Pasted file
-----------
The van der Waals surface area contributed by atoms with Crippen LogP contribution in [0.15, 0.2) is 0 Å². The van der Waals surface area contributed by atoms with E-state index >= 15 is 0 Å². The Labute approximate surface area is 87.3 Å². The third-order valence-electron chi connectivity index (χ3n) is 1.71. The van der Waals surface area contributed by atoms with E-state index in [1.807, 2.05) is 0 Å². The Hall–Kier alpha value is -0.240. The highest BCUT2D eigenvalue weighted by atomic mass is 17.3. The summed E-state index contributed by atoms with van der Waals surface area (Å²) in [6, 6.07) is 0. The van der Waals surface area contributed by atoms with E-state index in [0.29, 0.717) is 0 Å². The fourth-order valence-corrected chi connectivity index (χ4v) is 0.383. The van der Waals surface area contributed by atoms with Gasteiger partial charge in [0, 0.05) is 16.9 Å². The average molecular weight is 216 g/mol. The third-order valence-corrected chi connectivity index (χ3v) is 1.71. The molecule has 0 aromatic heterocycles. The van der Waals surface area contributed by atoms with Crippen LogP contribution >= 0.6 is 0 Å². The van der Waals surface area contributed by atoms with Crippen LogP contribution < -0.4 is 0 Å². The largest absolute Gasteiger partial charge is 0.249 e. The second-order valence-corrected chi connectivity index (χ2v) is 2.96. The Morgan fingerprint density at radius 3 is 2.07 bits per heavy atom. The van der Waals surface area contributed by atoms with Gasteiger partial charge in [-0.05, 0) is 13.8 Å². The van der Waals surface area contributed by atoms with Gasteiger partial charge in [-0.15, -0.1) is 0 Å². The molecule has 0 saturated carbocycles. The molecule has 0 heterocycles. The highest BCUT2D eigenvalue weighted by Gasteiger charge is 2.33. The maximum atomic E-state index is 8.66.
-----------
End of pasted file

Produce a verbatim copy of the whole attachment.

The van der Waals surface area contributed by atoms with Crippen LogP contribution in [0.15, 0.2) is 0 Å². The van der Waals surface area contributed by atoms with E-state index >= 15 is 0 Å². The Labute approximate surface area is 87.3 Å². The third-order valence-electron chi connectivity index (χ3n) is 1.71. The van der Waals surface area contributed by atoms with E-state index in [1.807, 2.05) is 0 Å². The Hall–Kier alpha value is -0.240. The highest BCUT2D eigenvalue weighted by atomic mass is 17.3. The summed E-state index contributed by atoms with van der Waals surface area (Å²) in [6, 6.07) is 0. The van der Waals surface area contributed by atoms with E-state index in [0.29, 0.717) is 0 Å². The fourth-order valence-corrected chi connectivity index (χ4v) is 0.383. The van der Waals surface area contributed by atoms with Gasteiger partial charge in [0, 0.05) is 16.9 Å². The average molecular weight is 216 g/mol. The third-order valence-corrected chi connectivity index (χ3v) is 1.71. The molecule has 0 aromatic heterocycles. The van der Waals surface area contributed by atoms with Crippen LogP contribution >= 0.6 is 0 Å². The van der Waals surface area contributed by atoms with Crippen LogP contribution < -0.4 is 0 Å². The largest absolute Gasteiger partial charge is 0.249 e. The second-order valence-corrected chi connectivity index (χ2v) is 2.96. The Morgan fingerprint density at radius 3 is 2.07 bits per heavy atom. The van der Waals surface area contributed by atoms with Gasteiger partial charge in [-0.05, 0) is 13.8 Å². The van der Waals surface area contributed by atoms with Gasteiger partial charge in [-0.15, -0.1) is 0 Å². The molecule has 0 saturated carbocycles. The molecule has 0 heterocycles. The highest BCUT2D eigenvalue weighted by Gasteiger charge is 2.33. The maximum atomic E-state index is 8.66.